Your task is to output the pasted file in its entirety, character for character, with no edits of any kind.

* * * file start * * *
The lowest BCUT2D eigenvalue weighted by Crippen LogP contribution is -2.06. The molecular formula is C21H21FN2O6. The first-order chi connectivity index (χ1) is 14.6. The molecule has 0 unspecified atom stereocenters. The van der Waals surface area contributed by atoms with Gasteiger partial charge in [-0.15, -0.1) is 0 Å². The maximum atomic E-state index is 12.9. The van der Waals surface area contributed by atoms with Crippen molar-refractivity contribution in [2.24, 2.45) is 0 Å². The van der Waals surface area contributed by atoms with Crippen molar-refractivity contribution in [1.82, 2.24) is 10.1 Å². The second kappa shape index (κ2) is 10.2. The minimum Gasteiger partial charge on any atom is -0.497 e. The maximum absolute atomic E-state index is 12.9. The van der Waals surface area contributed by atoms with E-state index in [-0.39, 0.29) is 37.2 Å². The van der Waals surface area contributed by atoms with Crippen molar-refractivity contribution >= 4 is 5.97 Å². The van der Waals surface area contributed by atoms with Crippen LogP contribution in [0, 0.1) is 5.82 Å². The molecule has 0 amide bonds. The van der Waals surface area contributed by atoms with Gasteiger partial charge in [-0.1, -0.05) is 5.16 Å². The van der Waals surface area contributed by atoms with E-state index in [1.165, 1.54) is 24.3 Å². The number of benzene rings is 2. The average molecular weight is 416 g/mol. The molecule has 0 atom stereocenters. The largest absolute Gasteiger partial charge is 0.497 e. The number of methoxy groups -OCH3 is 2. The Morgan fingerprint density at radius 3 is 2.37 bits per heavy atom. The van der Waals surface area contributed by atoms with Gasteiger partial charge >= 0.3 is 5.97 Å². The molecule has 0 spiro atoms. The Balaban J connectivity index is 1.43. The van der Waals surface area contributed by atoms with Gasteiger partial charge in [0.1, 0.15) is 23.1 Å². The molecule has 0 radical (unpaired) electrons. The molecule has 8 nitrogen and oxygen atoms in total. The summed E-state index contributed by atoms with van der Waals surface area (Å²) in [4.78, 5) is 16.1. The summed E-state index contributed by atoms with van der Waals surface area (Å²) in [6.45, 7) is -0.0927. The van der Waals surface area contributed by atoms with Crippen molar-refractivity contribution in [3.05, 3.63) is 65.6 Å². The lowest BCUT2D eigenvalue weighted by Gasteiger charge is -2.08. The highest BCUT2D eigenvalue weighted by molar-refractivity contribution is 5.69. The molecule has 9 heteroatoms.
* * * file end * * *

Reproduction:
The lowest BCUT2D eigenvalue weighted by Crippen LogP contribution is -2.06. The molecular formula is C21H21FN2O6. The first-order chi connectivity index (χ1) is 14.6. The molecule has 0 unspecified atom stereocenters. The van der Waals surface area contributed by atoms with Gasteiger partial charge in [-0.15, -0.1) is 0 Å². The maximum atomic E-state index is 12.9. The van der Waals surface area contributed by atoms with Crippen molar-refractivity contribution in [2.24, 2.45) is 0 Å². The van der Waals surface area contributed by atoms with Crippen molar-refractivity contribution in [1.82, 2.24) is 10.1 Å². The second kappa shape index (κ2) is 10.2. The minimum Gasteiger partial charge on any atom is -0.497 e. The maximum absolute atomic E-state index is 12.9. The van der Waals surface area contributed by atoms with E-state index in [-0.39, 0.29) is 37.2 Å². The van der Waals surface area contributed by atoms with Crippen molar-refractivity contribution >= 4 is 5.97 Å². The van der Waals surface area contributed by atoms with Crippen LogP contribution in [0, 0.1) is 5.82 Å². The molecule has 0 amide bonds. The van der Waals surface area contributed by atoms with Gasteiger partial charge in [-0.1, -0.05) is 5.16 Å². The van der Waals surface area contributed by atoms with E-state index in [1.165, 1.54) is 24.3 Å². The number of benzene rings is 2. The average molecular weight is 416 g/mol. The molecule has 0 atom stereocenters. The largest absolute Gasteiger partial charge is 0.497 e. The number of methoxy groups -OCH3 is 2. The Morgan fingerprint density at radius 3 is 2.37 bits per heavy atom. The van der Waals surface area contributed by atoms with Gasteiger partial charge >= 0.3 is 5.97 Å². The molecule has 0 spiro atoms. The Balaban J connectivity index is 1.43. The van der Waals surface area contributed by atoms with Gasteiger partial charge in [0.1, 0.15) is 23.1 Å². The molecule has 0 radical (unpaired) electrons. The molecule has 8 nitrogen and oxygen atoms in total. The summed E-state index contributed by atoms with van der Waals surface area (Å²) in [4.78, 5) is 16.1. The summed E-state index contributed by atoms with van der Waals surface area (Å²) in [6.45, 7) is -0.0927. The van der Waals surface area contributed by atoms with Crippen molar-refractivity contribution in [3.05, 3.63) is 65.6 Å². The lowest BCUT2D eigenvalue weighted by Gasteiger charge is -2.08. The highest BCUT2D eigenvalue weighted by molar-refractivity contribution is 5.69. The molecule has 9 heteroatoms.